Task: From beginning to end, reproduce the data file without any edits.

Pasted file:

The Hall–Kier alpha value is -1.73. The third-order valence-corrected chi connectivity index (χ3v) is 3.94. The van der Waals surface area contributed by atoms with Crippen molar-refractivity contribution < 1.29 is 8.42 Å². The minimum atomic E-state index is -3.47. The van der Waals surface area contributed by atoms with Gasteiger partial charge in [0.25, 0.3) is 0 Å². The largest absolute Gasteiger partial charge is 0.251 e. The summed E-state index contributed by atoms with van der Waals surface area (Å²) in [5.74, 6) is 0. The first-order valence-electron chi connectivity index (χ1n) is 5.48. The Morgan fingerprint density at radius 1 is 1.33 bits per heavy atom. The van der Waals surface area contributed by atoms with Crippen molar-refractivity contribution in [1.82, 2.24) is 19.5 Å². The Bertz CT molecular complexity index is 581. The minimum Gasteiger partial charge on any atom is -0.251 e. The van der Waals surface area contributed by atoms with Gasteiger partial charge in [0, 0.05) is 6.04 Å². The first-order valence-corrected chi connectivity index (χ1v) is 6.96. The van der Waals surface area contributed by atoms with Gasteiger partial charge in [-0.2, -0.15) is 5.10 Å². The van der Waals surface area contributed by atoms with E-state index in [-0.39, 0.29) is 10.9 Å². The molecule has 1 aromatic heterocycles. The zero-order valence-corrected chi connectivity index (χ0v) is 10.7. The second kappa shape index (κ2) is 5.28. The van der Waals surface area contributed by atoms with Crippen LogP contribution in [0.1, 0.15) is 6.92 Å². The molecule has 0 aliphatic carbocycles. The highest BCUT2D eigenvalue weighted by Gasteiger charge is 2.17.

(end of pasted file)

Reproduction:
The Hall–Kier alpha value is -1.73. The third-order valence-corrected chi connectivity index (χ3v) is 3.94. The van der Waals surface area contributed by atoms with Crippen molar-refractivity contribution < 1.29 is 8.42 Å². The minimum atomic E-state index is -3.47. The van der Waals surface area contributed by atoms with Gasteiger partial charge in [0.25, 0.3) is 0 Å². The largest absolute Gasteiger partial charge is 0.251 e. The summed E-state index contributed by atoms with van der Waals surface area (Å²) in [5.74, 6) is 0. The first-order valence-electron chi connectivity index (χ1n) is 5.48. The Morgan fingerprint density at radius 1 is 1.33 bits per heavy atom. The van der Waals surface area contributed by atoms with Crippen molar-refractivity contribution in [1.82, 2.24) is 19.5 Å². The Bertz CT molecular complexity index is 581. The minimum Gasteiger partial charge on any atom is -0.251 e. The van der Waals surface area contributed by atoms with Gasteiger partial charge in [0, 0.05) is 6.04 Å². The first-order valence-corrected chi connectivity index (χ1v) is 6.96. The van der Waals surface area contributed by atoms with Gasteiger partial charge in [-0.2, -0.15) is 5.10 Å². The van der Waals surface area contributed by atoms with E-state index in [-0.39, 0.29) is 10.9 Å². The molecule has 1 aromatic heterocycles. The zero-order valence-corrected chi connectivity index (χ0v) is 10.7. The second kappa shape index (κ2) is 5.28. The van der Waals surface area contributed by atoms with Crippen LogP contribution in [0.1, 0.15) is 6.92 Å². The molecule has 0 aliphatic carbocycles. The highest BCUT2D eigenvalue weighted by Gasteiger charge is 2.17.